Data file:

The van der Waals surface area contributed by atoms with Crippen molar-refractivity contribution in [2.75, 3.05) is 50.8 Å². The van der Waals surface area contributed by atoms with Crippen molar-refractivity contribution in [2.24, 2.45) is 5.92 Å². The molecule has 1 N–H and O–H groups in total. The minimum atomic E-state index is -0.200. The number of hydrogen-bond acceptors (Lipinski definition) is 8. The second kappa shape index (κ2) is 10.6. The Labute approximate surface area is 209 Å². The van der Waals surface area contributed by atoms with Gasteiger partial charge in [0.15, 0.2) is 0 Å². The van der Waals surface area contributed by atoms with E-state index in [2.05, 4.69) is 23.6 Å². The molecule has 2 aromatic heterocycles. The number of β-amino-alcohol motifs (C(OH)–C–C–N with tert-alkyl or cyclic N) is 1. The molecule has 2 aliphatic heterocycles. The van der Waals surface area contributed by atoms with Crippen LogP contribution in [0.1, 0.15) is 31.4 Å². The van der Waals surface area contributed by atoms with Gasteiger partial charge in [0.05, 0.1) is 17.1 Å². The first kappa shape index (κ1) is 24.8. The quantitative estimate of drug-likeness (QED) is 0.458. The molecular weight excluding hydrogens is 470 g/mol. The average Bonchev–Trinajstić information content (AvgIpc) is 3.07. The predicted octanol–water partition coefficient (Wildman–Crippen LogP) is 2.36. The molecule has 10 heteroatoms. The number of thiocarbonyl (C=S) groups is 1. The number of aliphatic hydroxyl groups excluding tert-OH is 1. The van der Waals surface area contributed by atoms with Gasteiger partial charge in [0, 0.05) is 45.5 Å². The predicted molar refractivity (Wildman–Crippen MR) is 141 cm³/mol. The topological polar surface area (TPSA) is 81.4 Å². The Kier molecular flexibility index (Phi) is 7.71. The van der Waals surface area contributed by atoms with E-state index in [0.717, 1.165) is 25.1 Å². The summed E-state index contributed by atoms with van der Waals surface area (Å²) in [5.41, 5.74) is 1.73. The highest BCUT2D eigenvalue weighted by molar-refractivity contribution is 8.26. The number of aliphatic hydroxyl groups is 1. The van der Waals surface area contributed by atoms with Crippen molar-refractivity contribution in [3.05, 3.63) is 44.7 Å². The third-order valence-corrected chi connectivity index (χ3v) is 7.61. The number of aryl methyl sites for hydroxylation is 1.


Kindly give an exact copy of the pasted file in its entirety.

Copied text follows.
The van der Waals surface area contributed by atoms with Crippen molar-refractivity contribution in [2.75, 3.05) is 50.8 Å². The van der Waals surface area contributed by atoms with Crippen molar-refractivity contribution in [2.24, 2.45) is 5.92 Å². The molecule has 1 N–H and O–H groups in total. The minimum atomic E-state index is -0.200. The number of hydrogen-bond acceptors (Lipinski definition) is 8. The second kappa shape index (κ2) is 10.6. The Labute approximate surface area is 209 Å². The van der Waals surface area contributed by atoms with Gasteiger partial charge in [0.15, 0.2) is 0 Å². The van der Waals surface area contributed by atoms with E-state index in [2.05, 4.69) is 23.6 Å². The molecule has 2 aromatic heterocycles. The number of β-amino-alcohol motifs (C(OH)–C–C–N with tert-alkyl or cyclic N) is 1. The molecule has 2 aliphatic heterocycles. The van der Waals surface area contributed by atoms with Crippen LogP contribution in [0.1, 0.15) is 31.4 Å². The van der Waals surface area contributed by atoms with Gasteiger partial charge in [0.05, 0.1) is 17.1 Å². The first kappa shape index (κ1) is 24.8. The quantitative estimate of drug-likeness (QED) is 0.458. The molecular weight excluding hydrogens is 470 g/mol. The average Bonchev–Trinajstić information content (AvgIpc) is 3.07. The predicted octanol–water partition coefficient (Wildman–Crippen LogP) is 2.36. The molecule has 10 heteroatoms. The number of thiocarbonyl (C=S) groups is 1. The number of aliphatic hydroxyl groups excluding tert-OH is 1. The van der Waals surface area contributed by atoms with Gasteiger partial charge in [0, 0.05) is 45.5 Å². The predicted molar refractivity (Wildman–Crippen MR) is 141 cm³/mol. The topological polar surface area (TPSA) is 81.4 Å². The Kier molecular flexibility index (Phi) is 7.71. The van der Waals surface area contributed by atoms with E-state index in [0.717, 1.165) is 25.1 Å². The summed E-state index contributed by atoms with van der Waals surface area (Å²) in [5.41, 5.74) is 1.73. The highest BCUT2D eigenvalue weighted by molar-refractivity contribution is 8.26. The number of aliphatic hydroxyl groups is 1. The van der Waals surface area contributed by atoms with Crippen molar-refractivity contribution in [3.05, 3.63) is 44.7 Å². The third-order valence-corrected chi connectivity index (χ3v) is 7.61. The number of aryl methyl sites for hydroxylation is 1.